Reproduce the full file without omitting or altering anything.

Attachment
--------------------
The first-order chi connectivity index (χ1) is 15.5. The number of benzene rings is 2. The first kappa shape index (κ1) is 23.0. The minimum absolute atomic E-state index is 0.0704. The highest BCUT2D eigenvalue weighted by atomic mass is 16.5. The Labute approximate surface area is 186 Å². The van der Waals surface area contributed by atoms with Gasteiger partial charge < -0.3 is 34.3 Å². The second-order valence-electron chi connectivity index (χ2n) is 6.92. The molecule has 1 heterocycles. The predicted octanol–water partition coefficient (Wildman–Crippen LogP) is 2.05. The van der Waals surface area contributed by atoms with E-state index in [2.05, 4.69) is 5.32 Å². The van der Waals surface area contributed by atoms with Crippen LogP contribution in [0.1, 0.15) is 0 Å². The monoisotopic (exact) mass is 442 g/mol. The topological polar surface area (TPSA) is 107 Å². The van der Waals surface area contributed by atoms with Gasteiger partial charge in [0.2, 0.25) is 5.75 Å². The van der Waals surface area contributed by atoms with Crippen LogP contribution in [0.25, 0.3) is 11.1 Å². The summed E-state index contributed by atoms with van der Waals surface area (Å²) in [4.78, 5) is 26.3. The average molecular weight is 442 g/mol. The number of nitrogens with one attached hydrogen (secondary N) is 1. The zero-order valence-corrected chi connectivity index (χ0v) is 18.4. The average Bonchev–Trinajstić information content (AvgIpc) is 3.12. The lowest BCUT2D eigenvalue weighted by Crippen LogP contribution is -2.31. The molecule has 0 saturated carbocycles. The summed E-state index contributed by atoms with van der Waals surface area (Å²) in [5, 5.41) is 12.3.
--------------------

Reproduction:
The first-order chi connectivity index (χ1) is 15.5. The number of benzene rings is 2. The first kappa shape index (κ1) is 23.0. The minimum absolute atomic E-state index is 0.0704. The highest BCUT2D eigenvalue weighted by atomic mass is 16.5. The Labute approximate surface area is 186 Å². The van der Waals surface area contributed by atoms with Gasteiger partial charge < -0.3 is 34.3 Å². The second-order valence-electron chi connectivity index (χ2n) is 6.92. The molecule has 1 heterocycles. The predicted octanol–water partition coefficient (Wildman–Crippen LogP) is 2.05. The van der Waals surface area contributed by atoms with E-state index in [2.05, 4.69) is 5.32 Å². The van der Waals surface area contributed by atoms with Crippen LogP contribution in [0.1, 0.15) is 0 Å². The monoisotopic (exact) mass is 442 g/mol. The topological polar surface area (TPSA) is 107 Å². The van der Waals surface area contributed by atoms with Gasteiger partial charge in [0.2, 0.25) is 5.75 Å². The van der Waals surface area contributed by atoms with Crippen LogP contribution in [0.25, 0.3) is 11.1 Å². The summed E-state index contributed by atoms with van der Waals surface area (Å²) in [4.78, 5) is 26.3. The average molecular weight is 442 g/mol. The number of nitrogens with one attached hydrogen (secondary N) is 1. The zero-order valence-corrected chi connectivity index (χ0v) is 18.4. The average Bonchev–Trinajstić information content (AvgIpc) is 3.12. The lowest BCUT2D eigenvalue weighted by Crippen LogP contribution is -2.31. The molecule has 0 saturated carbocycles. The summed E-state index contributed by atoms with van der Waals surface area (Å²) in [5, 5.41) is 12.3.